Fairness ““ Or Lack Of

Fairness ““ Or Lack Of


As I talked to my child about dealing with others who have excluded him, I treaded lightly and listened as he expressed his feelings of being tossed aside and treated unfairly. I let him know that regardless of the actions of others he must stand as strong as a tree and not let their actions sway or change his character. Nothing in this world is guaranteed except birth and death. Everything in between should come with a disclaimer that would read something like this: “Don’t be discouraged when life breaks, scrapes, scolds, scours and appears to devour you. It’s nothing personal . . . it’s just life.”

As I thought more on the subject of fairness, I came to the conclusion that the human condition leaves so much room for our character to be tested and refined because of the simple truth that, “So much in life is not fair and we must learn to deal with it.” Whether you are dealing with unfair treatment from others, physical abnormalities of an imperfect body, an economical drought or emotional confusion, you are not the first and will not be the last to be faced with these challenges.

When I was in Colorado last week, I was saddened by the physical change that has come to the forests of that region as they have been decimated by the plague of the mountain pine bark beetle. These small beetles prey upon weakened trees whose defenses are down due to drought or disease. The little beetles burrow under the bark, and the only defense healthy trees may have is to increase resin or sap production which may contain certain insecticides and fungicides to kill off the attaching beetles through suffocation or simply by immobilizing them. However, if the beetle’s numbers are too great, the healthy forest will have no defense against the plague and will lose the battle. Actually, it is a certain fungus the beetles carry that ultimately kills the tree as it spreads into its trunk. This appears to be what is taking place in certain regions of the Rocky Mountains and beyond. The dying forest was exhibited, as rust-colored limbs clung to the freestanding corpses of the tall pines lining the mountain ranges. In some areas the only green signs of life that survived was that of the quaking aspen trees, which appeared unfazed by this killing plague.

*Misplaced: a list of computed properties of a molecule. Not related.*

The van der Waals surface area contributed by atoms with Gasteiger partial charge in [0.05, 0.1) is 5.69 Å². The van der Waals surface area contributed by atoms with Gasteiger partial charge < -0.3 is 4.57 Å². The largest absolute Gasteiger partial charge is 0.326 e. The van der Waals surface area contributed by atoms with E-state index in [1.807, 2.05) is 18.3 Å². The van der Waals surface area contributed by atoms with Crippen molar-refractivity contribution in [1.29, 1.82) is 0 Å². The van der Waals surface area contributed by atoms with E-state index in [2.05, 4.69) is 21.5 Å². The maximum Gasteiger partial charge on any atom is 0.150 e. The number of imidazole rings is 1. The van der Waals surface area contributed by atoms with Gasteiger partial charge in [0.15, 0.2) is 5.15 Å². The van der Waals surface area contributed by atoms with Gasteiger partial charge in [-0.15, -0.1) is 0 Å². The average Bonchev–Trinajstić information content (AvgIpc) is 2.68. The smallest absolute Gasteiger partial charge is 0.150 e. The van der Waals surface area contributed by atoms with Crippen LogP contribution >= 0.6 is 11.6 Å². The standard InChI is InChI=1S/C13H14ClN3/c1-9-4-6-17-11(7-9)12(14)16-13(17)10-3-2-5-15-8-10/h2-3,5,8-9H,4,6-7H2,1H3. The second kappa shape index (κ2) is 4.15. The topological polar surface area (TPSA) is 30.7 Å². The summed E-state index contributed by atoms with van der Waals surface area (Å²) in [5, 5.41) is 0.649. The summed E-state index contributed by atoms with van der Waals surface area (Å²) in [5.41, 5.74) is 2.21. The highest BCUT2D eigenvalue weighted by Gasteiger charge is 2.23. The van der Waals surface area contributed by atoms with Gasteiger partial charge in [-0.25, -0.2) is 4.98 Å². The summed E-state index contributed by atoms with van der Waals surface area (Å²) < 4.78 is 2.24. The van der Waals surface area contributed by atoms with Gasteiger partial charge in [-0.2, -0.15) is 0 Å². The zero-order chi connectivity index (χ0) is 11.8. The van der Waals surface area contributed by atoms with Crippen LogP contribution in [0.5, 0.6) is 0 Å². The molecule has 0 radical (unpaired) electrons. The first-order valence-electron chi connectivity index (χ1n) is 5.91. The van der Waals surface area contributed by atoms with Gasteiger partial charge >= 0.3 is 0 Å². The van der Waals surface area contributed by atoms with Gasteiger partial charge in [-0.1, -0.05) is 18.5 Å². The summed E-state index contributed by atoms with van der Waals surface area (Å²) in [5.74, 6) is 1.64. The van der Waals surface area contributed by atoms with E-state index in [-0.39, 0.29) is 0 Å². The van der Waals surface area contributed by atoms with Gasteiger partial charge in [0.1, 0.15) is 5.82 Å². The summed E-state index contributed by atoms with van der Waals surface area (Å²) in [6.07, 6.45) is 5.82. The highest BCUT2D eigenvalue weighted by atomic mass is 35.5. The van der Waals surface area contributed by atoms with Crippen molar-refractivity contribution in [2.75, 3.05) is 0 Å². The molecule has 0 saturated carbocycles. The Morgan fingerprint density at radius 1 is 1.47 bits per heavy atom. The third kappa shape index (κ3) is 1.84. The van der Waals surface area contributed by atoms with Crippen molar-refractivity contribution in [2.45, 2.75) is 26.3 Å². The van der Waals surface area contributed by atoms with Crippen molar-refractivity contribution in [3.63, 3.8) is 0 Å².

As I think about the effects of disease to a living creature such as these mighty trees, I can’t help but to compare the effects of life’s hardships to an individual if they let their defenses down and allow the cruel twists of fate get under their skin and change their character to hate or bitterness. Unlike those mighty pines, we have control as to what we allow into our inner bark, our character, our being. It is up to us whether we chose to be strengthened or shattered by life’s unfair moments, and it is up to us whether we use those hardships to make our core stronger or weaker, risking our demise because of it.

In less than twelve hours I will go into surgery, the fifth in sixteen months. It would be easy to let the situation control me rather than stand up to what it is and be grateful for what I have versus what I do not have. By looking at the good that exists in my life, I am given the ability to not focus on those things that could be considered unfair, allowing me to stand strong against anything that may want to tear me down. For who am I to complain because life has brought me a few unpleasantries? After all, life isn’t fair, but at least I still have life.

In Other’s Words:

“God grant me the serenity to accept the things I cannot change,

The courage to change the things I can,

And the wisdom to know the difference.”

~Reinhold Niebuhr~

1 Comment

  1. hi there hows it going

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